Hayward’s United States Gazetteer (1853) page 710

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%* We have received from a friend an elaborate and valuable paper, furnishing a succinct history
of the currency of this country from its first settlement. The article is too long for insertion entire,
in a work of this kind. We avail ourselves, however, of some of its most important statistical details,
in presenting to our readers such a view of the banking institutions, coin, and currency of the country
as may suffice to furnish complete and accurate data for economical and financial investigations.

j    Up to the year 1690, the currency of gold and silver was sufficient for the ordinary trade of the

I    colonies.    In consequence of the war against the French in Canada under Sir William Phipps, the

j *    want of money became oppressive, not only for the ordinary expenses of government, but for the

•    pay of troops, and the incidental expenses to sustain an army. A proposition was brought before

the colonial court to issue bills of public credit, as the only resort, to furnish means to carry on the
war. After some effort, the court granted an issue of
£7000 in bills of credit, printed on square
!    slips of paper, varying in value from five shillings to five pounds.

The colonial court voted that the sum expressed in said bills should be equal in value with coin.
<•    The court provided no sinking fund for their redemption, only making them receivable for taxes or

H    public dues, and promising, when demanded, to pay the full sum in money or public stock. The form

of the first paper bill issued in America is as follows: —

“ This Indented bill of Twenty Shillings, due from Massachusetts colony to the possessor, shall be
in value, equal to money, and shall be accordingly accepted, by the Treasurer and receiver subordir
nate to him, in all public payments, and for any stock at any time in the Treasury.

“ Boston in New England, December 6th, 1690.

“ By order of the General Court.''

Thus Massachusetts established the first paper currency in America. The issue of a paper cur-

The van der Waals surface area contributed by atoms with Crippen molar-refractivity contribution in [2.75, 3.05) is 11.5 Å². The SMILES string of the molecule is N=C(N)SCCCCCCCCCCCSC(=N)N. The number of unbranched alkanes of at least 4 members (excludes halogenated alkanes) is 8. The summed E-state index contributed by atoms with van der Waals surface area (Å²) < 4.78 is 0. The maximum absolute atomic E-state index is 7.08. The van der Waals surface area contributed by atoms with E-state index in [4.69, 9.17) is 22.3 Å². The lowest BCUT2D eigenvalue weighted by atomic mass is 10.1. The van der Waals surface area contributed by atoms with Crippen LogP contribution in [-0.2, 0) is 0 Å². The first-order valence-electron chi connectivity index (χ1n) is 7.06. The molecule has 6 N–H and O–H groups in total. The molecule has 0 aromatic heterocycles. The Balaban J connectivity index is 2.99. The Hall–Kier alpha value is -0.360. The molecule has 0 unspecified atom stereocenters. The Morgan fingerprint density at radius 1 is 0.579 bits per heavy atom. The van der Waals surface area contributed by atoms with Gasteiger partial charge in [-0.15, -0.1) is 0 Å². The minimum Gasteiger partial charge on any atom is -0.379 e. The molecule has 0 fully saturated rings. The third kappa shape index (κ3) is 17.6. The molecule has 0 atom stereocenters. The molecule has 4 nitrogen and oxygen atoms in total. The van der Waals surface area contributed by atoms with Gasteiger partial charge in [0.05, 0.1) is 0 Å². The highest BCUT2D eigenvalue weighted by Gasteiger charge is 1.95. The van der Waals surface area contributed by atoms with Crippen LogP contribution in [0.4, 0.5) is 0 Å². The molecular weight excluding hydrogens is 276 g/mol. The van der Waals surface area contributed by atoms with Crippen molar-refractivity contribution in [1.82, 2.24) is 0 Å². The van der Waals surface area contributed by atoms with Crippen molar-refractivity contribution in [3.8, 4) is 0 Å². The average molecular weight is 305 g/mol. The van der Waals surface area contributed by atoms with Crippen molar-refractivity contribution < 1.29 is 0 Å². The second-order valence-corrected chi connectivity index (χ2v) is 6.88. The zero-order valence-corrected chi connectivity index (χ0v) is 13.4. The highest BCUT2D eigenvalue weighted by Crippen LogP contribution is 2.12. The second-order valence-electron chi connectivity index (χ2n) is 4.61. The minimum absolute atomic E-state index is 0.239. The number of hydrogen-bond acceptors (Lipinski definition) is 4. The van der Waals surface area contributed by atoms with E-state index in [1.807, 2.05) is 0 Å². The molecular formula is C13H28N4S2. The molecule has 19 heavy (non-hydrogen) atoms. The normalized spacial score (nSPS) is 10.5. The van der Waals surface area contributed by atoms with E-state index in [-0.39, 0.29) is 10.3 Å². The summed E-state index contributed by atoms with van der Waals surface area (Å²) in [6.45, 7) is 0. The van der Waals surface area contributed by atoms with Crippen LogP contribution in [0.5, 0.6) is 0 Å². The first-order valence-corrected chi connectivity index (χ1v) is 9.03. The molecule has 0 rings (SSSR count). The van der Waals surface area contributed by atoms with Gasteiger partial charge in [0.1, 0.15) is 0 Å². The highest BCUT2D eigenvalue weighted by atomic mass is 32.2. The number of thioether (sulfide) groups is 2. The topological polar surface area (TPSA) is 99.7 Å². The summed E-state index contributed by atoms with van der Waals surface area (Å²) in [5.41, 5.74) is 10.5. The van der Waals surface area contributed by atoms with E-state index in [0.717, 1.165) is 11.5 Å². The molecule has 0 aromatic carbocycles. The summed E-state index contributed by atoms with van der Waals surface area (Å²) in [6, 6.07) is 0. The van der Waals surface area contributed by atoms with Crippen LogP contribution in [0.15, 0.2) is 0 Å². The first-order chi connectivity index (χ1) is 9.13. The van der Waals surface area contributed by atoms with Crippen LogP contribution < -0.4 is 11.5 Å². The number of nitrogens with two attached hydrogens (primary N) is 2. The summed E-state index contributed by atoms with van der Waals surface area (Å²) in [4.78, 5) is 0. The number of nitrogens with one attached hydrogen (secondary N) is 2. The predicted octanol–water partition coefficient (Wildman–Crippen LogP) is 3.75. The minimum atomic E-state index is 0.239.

rency at once relieved the pressure for money, and raised the value of merchandise. The sudden
rise in bread stuff's was a subject of alarm to a portion of the people, in consequence of which the
General Court, at its next session, passed an act that the price of corn should be reduced.

The colonial court, for a period of fifty years, were continually legislating upon the currency, ex-
tending the issue of their bills of credit, and contriving all possible expedients to keep up the value,
but without any beneficial result. The amount issued and in circulation in 1749, the issue of fifty-
nine years,'' was £2,200,000, which had depreciated 89 per cent, from the specie value, being worth
only 11 cents on the dollar.

Hutchinson, who then was speaker of the house, and one of the most influential men in the colo-
ny, and William Bollan, Esq., saw the necessity of at once abandoning the issue of bills, and redeem-
ing the issue if possible. With the sanction of the colonial court, he was empowered to redeem the
depreciated currency.
£180,000 was obtained from the home government in specie, and the issues
were redeemed at 11 cents on the dollar.

South Carolina issued bills of credit in 1702, and Pennsylvania in 1723; some other colonies at
later periods issued bills of credit. The bills of these colonies shared the same fate as in Massachu-


A Gdzetteer of the United Stdtes of Americd by John Hayward.

Hartford, CT: Case, Tiffany and Company. 1853. Public domain

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